This is in addition to the 'e-plan assignment' rule.

Interesting thought, but I'm not sure how that will be interpreted by the different utilities. Uncabuff, you will most definitely be a covered worker as will contract I&C folks, as for the HP's....I'm not sure that a statement such as any system that can cause a release makes you a covered worker. The key words in all of that are "operating" and "working" on.

NEI 06-11 (rev 1) says the following in their definitions:

Maintenance means, the following onsite maintenance activities: Modification, surveillance, post-maintenance testing, and corrective and preventive maintenance of SSCs that a risk-informed evaluation process has shown to be significant to public health and safety

Risk informed evaluation process means an evaluation based on a probabilistic risk analyses approach such as the Maintenance Rule (50.65(a)(4)) or other similar process.

Given that I guess each utility will have to decide what that means. ::) Whatever the outcome, it's gonna be interesting for the next couple of years.
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ddan2

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Just a follow up and to bump this topic again

I am starting work with DZ Atlantic @ duke catawba

they are implimenting the new fatigue rules for the Nov outage  72 hrs 6 12's  different crafts / crews have different days off

There was some good info on the prev post guys need to take note of

During training they heavily emphised ratting out anyone looking like they are tired!

Content1

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The Rule will have widespread effect throughout the industry.  The rule was intended to force utiltities to become less dependent on contingent workers and overtime.  More hiring of house folks to force down OT and fatigue.

Less whining...look at the big picture.  If you have never been to college and have been making >$100K taking smears on OT you need to look around.  1/8 of the nation is unemployed...capable, well-educated people around the world are seeking work here.  The 6x12, per diem earning, 3-in-3-out frisker holder has seen his day.  Nukes are staffing up, growing their own, sharing resources, and deploying technology.  The future is here, and Bubba Breakroom is history.

I would like to know any plants where you can be a "Bubba breakroom" or 3in 3 out frisker holder. . . (give specific examples)or why we should we be thankful with 1/8th of the nation out of work and we are not.   How many that are out of work doing jobs that are not needed has no impact on us.   An attorney laid off from a law firm won't apply for a jr. tech, no matter how desparate he/she is.  The companies are already milking the recession excuse to the max and what happens?   People don't show up as the last outage season demonstrated.  In spite of Obama and the democrats socialist agenda, good old capitalism still sets the prices in our industry.   Let them try to pay us minimum wage and see who shows up, or the qualifty of the remaining workers.  Whine all you want if it works for you, the squeaky wheel gets the oil, you must speak up enough to get the ear of those who make decisions on trying to screw us.   "Maybe if the hard left keeps trying to shove things down our throats the "Don't tread on me" flag may make a comeback, and we will all start squeaking louder and in organized fashion.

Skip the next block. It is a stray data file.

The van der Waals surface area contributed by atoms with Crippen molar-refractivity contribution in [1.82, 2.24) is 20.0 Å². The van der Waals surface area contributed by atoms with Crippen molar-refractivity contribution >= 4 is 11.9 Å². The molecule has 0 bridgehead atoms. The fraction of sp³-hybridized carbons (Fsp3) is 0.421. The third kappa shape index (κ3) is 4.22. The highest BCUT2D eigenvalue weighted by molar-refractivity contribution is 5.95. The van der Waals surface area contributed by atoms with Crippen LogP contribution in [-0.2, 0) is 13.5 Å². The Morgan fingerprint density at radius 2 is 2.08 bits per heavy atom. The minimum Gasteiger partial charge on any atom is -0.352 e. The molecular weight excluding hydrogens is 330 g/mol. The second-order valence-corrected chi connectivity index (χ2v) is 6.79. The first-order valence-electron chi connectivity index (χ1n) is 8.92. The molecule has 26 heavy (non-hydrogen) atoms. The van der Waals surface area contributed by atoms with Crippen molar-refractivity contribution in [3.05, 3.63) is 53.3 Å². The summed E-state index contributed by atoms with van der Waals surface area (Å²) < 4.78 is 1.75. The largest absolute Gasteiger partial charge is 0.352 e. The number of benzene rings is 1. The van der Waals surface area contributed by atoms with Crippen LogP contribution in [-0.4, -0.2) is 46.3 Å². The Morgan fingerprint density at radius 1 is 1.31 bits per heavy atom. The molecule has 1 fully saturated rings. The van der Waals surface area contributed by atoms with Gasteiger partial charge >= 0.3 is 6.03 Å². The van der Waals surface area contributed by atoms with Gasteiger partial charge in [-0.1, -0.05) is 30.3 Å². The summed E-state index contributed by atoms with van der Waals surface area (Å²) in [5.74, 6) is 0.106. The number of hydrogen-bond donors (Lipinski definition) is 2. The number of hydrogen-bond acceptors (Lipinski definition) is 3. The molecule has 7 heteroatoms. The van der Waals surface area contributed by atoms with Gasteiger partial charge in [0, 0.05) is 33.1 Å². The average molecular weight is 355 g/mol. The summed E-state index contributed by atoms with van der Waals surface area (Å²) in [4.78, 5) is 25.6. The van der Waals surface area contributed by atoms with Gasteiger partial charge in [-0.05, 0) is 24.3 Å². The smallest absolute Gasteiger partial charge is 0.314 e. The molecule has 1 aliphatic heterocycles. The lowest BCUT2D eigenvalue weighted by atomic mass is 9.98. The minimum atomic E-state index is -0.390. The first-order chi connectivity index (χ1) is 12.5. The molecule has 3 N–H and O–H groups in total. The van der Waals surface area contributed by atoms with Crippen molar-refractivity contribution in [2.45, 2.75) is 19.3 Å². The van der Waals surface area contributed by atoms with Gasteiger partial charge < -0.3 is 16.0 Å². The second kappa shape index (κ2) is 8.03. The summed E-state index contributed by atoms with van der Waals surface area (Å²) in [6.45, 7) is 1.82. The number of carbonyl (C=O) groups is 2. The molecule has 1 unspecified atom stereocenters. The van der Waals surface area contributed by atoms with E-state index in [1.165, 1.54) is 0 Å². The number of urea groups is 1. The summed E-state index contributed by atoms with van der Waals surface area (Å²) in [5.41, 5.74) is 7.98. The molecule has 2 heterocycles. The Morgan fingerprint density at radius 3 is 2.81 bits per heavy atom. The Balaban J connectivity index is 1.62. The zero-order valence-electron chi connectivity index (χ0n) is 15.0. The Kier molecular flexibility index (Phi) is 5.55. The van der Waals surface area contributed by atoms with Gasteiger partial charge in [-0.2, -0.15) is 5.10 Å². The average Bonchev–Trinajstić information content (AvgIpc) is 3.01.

Offline Marlin

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Gentlemen you are headed for PolySci if you keep this up. If that is your intent let me know and I will send it there now.

duke99301

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what was all that about above wow. will I tell you who I voted for if you ask. but as for that I am working 72 hours a week, and spend a lot of time in the can looking at things it still gets done. keep up the good work at your job.

remowil55

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Just finish the outage at Wolf Creek, and we were working 4 on 1 off. The reason, that is what the house techs were working. Until we hit critical path then at the stroke of a pen it was 14 days straight, then back to 4 on 1 off.

Offline B.PRESGROVE

Ya know after reading all this stuff about shedules it all really boils down to the stroke of a pen.  Think about it, all someone has to do is say we need x stuff done and in this time frame so make it happen.  They can make up work hour rules all day long, but when the stuff hits the fan the schedule is at the whim of the work.  Ive worked so many different schedules and each one of them has been changed to fit the needs of the work.


Offline SloGlo

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Ya know after reading all this stuff about shedules it all really boils down to the stroke of a pen.  Think about it, all someone has to do is say we need x stuff done and in this time frame so make it happen.  They can make up work hour rules all day long, but when the stuff hits the fan the schedule is at the whim of the work.  Ive worked so many different schedules and each one of them has been changed to fit the needs of the work.